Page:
Interesting Points on Religion in Social Psychology.

 

  • Religion and Spirituality is hard to define because narrow definitions are limited and broad definitions lose distinctive characteristics.
  • Most U.S. citizens believe that God exists, practice religious rituals, say religion is important to them, and have religious affiliation.
  • Diverse cultures have religious development that parallels general development and psychological development.
  • “…Many of the mores [views intuitively accepted] and norms of any culture are rooted in religious perspectives that provide an acceptable range of alternatives for normative behavior in any culture…”
  • The spiritual quest of religion brings about major complex thinking while those who follow without question are provided with social support.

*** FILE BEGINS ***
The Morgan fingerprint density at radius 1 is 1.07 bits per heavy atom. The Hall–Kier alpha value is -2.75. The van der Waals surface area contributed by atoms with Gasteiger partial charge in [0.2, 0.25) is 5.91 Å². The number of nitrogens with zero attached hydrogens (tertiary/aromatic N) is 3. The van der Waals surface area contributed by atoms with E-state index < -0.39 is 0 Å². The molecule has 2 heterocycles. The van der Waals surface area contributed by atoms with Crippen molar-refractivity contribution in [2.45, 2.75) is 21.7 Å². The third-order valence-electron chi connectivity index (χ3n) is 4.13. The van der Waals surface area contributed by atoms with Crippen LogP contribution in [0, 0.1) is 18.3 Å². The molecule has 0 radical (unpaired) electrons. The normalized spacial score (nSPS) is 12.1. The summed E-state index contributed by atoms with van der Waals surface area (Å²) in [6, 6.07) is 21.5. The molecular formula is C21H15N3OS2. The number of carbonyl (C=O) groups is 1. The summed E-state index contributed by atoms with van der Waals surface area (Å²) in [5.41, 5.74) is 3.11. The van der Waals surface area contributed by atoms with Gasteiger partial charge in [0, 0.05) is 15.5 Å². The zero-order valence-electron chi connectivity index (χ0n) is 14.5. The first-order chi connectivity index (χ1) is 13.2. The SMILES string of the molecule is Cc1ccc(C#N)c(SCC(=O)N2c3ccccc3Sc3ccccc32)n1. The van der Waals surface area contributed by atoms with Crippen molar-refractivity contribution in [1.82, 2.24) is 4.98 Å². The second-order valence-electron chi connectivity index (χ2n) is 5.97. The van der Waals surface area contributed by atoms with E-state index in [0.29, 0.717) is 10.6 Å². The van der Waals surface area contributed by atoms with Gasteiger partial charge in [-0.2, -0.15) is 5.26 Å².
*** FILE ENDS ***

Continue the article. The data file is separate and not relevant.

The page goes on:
• Religion largely affects a person’s emotion which usually entails the “religious experience.”
  • Religion seems to negatively enhance mental illness but it also provides alternative treatments to illnesses.
  • Religion provides safe havens, helps aged find meaning and purpose in life, gives hope at the end of the life cycle (death), and coping with negative life events.
  • Religion also provides an ethical basis of living that governs healthy sexuality, diet, social functions (helping impoverished), etc.; also largely prevents drug and alcohol abuse, hedonistic deviancy, and non-altruistic behavior (theft, violence, etc.).

Source: http://www.psy.miami.edu/faculty/mmccullough/Papers/conceptualizing_religion_and_spirituality_jtsb.pdf

*Most of the statistics in the article are outdated, though the principles stated in the points of this article remain the same.

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